Having complained in my last post about the landscape in Birmingham (or lack thereof…), I need to redress the balance by telling you one of the best things about Birmingham – people talk to you. In contrast to my experiences in other cities, especially London where staring silently on the tube seems mandatory, in Birmingham you’re likely to get a friendly “awright bab?” from a passer by; especially when you are waiting at the bus stop.
Now on occasion I have been chatted up at the bus stop by people I might not really have chosen, but on my trip to the Malverns on Tuesday I had several friendly exchanges with local people I could have ignored. One smiley older lady at the bus stop made eye contact with me so I asked her if she was going anywhere nice. We chatted for a while about how she was off to visit family members on the other side of the city who can’t get about so easily. I wouldn’t have guessed she was 80 but she had a lovely attitude and was grateful for the bus pass which meant she could support her less mobile relations. Another girl on the train was glad of some reassurance that it was stopping at University station – she had a library book due back and I encouraged her to make a dash for it to avoid incurring the fine (50p an hour, short loan).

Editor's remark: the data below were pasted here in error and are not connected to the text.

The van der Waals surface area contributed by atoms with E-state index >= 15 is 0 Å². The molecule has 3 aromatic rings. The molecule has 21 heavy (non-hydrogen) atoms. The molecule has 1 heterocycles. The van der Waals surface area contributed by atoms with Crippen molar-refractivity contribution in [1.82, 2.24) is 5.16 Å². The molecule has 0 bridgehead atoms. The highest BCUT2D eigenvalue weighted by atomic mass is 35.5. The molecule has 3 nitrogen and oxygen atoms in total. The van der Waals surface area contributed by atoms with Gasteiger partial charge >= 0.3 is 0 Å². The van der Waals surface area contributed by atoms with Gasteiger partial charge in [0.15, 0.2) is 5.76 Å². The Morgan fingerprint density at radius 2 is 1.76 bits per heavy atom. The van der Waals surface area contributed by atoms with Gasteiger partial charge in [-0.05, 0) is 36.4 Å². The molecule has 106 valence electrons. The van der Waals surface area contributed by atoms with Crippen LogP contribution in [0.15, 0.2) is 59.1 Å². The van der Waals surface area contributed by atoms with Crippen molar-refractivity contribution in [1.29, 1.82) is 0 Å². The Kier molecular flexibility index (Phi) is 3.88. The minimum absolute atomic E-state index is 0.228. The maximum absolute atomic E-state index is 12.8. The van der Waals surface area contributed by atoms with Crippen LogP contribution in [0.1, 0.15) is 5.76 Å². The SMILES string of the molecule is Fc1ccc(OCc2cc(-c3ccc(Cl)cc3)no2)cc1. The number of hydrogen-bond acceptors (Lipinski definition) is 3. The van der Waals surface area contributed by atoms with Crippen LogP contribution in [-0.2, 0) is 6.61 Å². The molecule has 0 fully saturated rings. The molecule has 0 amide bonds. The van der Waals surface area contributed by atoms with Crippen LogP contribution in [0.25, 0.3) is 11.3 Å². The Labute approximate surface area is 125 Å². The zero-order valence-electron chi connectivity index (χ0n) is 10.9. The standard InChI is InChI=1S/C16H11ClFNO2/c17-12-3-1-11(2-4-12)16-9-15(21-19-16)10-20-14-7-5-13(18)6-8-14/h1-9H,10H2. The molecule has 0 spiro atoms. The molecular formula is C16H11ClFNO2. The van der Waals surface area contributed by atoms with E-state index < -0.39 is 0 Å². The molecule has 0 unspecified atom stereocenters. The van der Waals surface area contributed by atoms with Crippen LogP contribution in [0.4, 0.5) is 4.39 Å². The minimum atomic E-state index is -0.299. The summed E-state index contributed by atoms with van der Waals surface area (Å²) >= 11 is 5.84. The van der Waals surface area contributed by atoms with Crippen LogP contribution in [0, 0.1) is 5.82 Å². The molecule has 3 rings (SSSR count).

I know some people find it harder than others to make small talk with strangers, but I’m reminded of Elizabeth Bennett’s words to Darcy on the subject when he claims:
I certainly have not the talent which some people possess… of conversing easily with those I have never seen before. I cannot catch their tone of conversation or appear interested in their concerns as I often see done. (Pride & Prejudice, chapter 31)
Elizabeth explains that although her piano playing is not as masterly as some, she considers that to be her own fault since she does not take the trouble of practising. I suppose my opinion is that the reward more than outweighs the effort, and I love to be reminded that strangers may just be friends we haven’t met yet.
As a child growing up in the 80s, concerns of ‘stranger danger’ were beginning to become part of the popular consciousness. While there is clearly wisdom in teaching children never to go anywhere with strangers unless their parents/carers say it’s ok, instilling a fear of every unknown person is unhealthy. Thankfully my parents and others who taught me about such risks included how it is a good idea to approach an unknown house with lights on if you fear you are being followed by another unknown person. On balance, the stranger in the house will be likely to help you call parents or the police and will bring safety rather than danger. Part of my task in my first big lecture on Monday is to deconstruct some of the ‘dominant discourses’ (that’s public/media opinion in non-University speak) around who abuses children. Delivering my powerpoint presentation to 130 students (many of them strangers to me) fills me with some trepidation… hopefully I will get better with practice…
Finally the link to my other job with refugees and people seeking sanctuary gives another reason for talking to and welcoming strangers. There are many rewards from getting to know people from different cultures and I have learnt songs in Yoruba, Shona, Twri, Farsi and Hausa from visitors at our Drop In and singing group. But I believe that when I make a cup of tea, pack up a bag of food, share a little cash or listen to the story of someone overlooked or ignored by society, I’m also doing it for Him (Matthew 25).